Friday, February 13, 2009

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Today in Take Two, a new video series where we go behind-the-scenes with The Takeaway's hosts, John Hockenberry pulls out his iPhone to watch a little safe-sex soap opera, while WNYC healthcare reporter Fred Mogul explores some of this new project's finer points.

Related Story:
Sex ed goes mobile and melodramatic
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More from Bill Weihl, Google's Green Energy Czar

Thursday, February 05, 2009

How much energy does a Google search take?



The future of geothermal energy



The future of high-altitude wind energy



The future of solar thermal energy

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Google's search: It's all about energy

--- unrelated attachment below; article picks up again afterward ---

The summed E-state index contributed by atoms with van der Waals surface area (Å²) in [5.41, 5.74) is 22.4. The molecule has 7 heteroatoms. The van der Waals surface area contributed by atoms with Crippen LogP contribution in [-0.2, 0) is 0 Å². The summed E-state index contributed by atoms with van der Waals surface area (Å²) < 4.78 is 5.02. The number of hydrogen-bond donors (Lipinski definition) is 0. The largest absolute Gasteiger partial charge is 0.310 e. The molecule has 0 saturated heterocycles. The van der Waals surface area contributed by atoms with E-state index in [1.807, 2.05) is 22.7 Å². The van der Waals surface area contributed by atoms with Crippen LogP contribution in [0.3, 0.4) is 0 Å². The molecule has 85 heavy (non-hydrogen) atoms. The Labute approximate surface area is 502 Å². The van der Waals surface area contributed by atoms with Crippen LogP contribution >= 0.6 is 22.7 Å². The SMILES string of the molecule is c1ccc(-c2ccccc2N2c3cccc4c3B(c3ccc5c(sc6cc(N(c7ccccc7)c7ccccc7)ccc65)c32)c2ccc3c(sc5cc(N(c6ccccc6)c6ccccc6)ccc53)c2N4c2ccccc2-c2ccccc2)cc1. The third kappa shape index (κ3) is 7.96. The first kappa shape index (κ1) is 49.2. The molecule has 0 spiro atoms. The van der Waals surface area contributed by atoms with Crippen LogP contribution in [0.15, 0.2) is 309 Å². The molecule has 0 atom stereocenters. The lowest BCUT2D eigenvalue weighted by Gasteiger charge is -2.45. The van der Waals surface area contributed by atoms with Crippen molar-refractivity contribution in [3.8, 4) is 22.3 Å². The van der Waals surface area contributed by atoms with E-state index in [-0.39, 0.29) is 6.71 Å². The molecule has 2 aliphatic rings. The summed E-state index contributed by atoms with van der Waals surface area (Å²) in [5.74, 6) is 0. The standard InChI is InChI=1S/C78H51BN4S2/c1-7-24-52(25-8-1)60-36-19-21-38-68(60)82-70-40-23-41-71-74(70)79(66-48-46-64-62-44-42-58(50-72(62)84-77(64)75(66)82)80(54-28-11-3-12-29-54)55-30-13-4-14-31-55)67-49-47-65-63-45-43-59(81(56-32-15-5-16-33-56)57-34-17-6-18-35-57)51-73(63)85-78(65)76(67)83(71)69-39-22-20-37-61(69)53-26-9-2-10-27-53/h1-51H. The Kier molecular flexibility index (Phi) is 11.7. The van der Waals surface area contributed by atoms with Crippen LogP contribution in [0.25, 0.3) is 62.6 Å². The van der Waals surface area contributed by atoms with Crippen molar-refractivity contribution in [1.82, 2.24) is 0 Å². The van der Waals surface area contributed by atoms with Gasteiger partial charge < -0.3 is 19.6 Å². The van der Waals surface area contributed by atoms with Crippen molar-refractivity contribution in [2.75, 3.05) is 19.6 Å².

Thursday, February 05, 2009


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The little black box that reveals your energy-guzzling ways

Thursday, February 05, 2009


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For the algae company Bionavitas, one problem solved for making biofuels

Tuesday, February 03, 2009


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John Hockenberry, powered by biofuel

Tuesday, February 03, 2009



The Takeaway is on a Power Trip, taking an in-depth look at the future of energy: technologies, ideas, innovators, and your stories about the one thing that you won't give up to save energy.

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Welcome to the World Economic Forum, please leave a message

Wednesday, January 28, 2009

A message from the welcoming committee at the World Economic Forum in Davos, Switzerland.

For the actual news from Davos, listen to our segment with the New York Times' Andrew Ross Sorkin.